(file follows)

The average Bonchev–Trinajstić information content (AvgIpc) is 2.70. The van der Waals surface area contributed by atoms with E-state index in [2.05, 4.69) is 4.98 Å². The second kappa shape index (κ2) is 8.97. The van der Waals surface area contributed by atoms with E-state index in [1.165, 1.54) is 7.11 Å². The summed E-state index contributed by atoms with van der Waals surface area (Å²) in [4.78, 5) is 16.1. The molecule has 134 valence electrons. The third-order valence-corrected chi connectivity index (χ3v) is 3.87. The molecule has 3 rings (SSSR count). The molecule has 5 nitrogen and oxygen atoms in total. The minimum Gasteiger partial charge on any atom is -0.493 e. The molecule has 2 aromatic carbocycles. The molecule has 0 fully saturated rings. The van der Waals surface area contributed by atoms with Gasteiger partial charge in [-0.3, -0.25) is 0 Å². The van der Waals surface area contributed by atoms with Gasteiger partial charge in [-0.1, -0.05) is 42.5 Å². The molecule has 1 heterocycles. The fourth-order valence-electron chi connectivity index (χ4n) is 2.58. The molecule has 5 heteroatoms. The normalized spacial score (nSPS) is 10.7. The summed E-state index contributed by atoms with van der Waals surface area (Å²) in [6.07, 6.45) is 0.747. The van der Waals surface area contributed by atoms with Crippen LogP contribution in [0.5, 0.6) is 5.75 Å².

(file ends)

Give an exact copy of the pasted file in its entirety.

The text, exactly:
The average Bonchev–Trinajstić information content (AvgIpc) is 2.70. The van der Waals surface area contributed by atoms with E-state index in [2.05, 4.69) is 4.98 Å². The second kappa shape index (κ2) is 8.97. The van der Waals surface area contributed by atoms with E-state index in [1.165, 1.54) is 7.11 Å². The summed E-state index contributed by atoms with van der Waals surface area (Å²) in [4.78, 5) is 16.1. The molecule has 134 valence electrons. The third-order valence-corrected chi connectivity index (χ3v) is 3.87. The molecule has 3 rings (SSSR count). The molecule has 5 nitrogen and oxygen atoms in total. The minimum Gasteiger partial charge on any atom is -0.493 e. The molecule has 2 aromatic carbocycles. The molecule has 0 fully saturated rings. The van der Waals surface area contributed by atoms with Gasteiger partial charge in [-0.3, -0.25) is 0 Å². The van der Waals surface area contributed by atoms with Gasteiger partial charge in [-0.1, -0.05) is 42.5 Å². The molecule has 1 heterocycles. The fourth-order valence-electron chi connectivity index (χ4n) is 2.58. The molecule has 5 heteroatoms. The normalized spacial score (nSPS) is 10.7. The summed E-state index contributed by atoms with van der Waals surface area (Å²) in [6.07, 6.45) is 0.747. The van der Waals surface area contributed by atoms with Crippen LogP contribution in [0.5, 0.6) is 5.75 Å².